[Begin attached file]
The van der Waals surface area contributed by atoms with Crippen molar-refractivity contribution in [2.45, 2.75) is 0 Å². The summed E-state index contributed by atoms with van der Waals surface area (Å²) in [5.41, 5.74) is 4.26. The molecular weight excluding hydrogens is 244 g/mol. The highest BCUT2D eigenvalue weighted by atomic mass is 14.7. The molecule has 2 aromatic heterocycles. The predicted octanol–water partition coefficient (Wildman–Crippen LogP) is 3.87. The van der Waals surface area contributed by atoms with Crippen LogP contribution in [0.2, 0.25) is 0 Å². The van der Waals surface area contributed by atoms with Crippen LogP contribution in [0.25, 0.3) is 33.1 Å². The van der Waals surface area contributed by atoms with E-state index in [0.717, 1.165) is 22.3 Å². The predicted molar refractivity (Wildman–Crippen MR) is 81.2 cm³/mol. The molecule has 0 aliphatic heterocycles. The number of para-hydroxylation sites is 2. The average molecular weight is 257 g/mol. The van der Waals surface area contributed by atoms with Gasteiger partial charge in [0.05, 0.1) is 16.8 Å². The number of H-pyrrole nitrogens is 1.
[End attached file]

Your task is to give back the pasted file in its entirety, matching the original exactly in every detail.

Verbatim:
The van der Waals surface area contributed by atoms with Crippen molar-refractivity contribution in [2.45, 2.75) is 0 Å². The summed E-state index contributed by atoms with van der Waals surface area (Å²) in [5.41, 5.74) is 4.26. The molecular weight excluding hydrogens is 244 g/mol. The highest BCUT2D eigenvalue weighted by atomic mass is 14.7. The molecule has 2 aromatic heterocycles. The predicted octanol–water partition coefficient (Wildman–Crippen LogP) is 3.87. The van der Waals surface area contributed by atoms with Crippen LogP contribution in [0.2, 0.25) is 0 Å². The van der Waals surface area contributed by atoms with Crippen LogP contribution in [0.25, 0.3) is 33.1 Å². The van der Waals surface area contributed by atoms with E-state index in [0.717, 1.165) is 22.3 Å². The predicted molar refractivity (Wildman–Crippen MR) is 81.2 cm³/mol. The molecule has 0 aliphatic heterocycles. The number of para-hydroxylation sites is 2. The average molecular weight is 257 g/mol. The van der Waals surface area contributed by atoms with Gasteiger partial charge in [0.05, 0.1) is 16.8 Å². The number of H-pyrrole nitrogens is 1.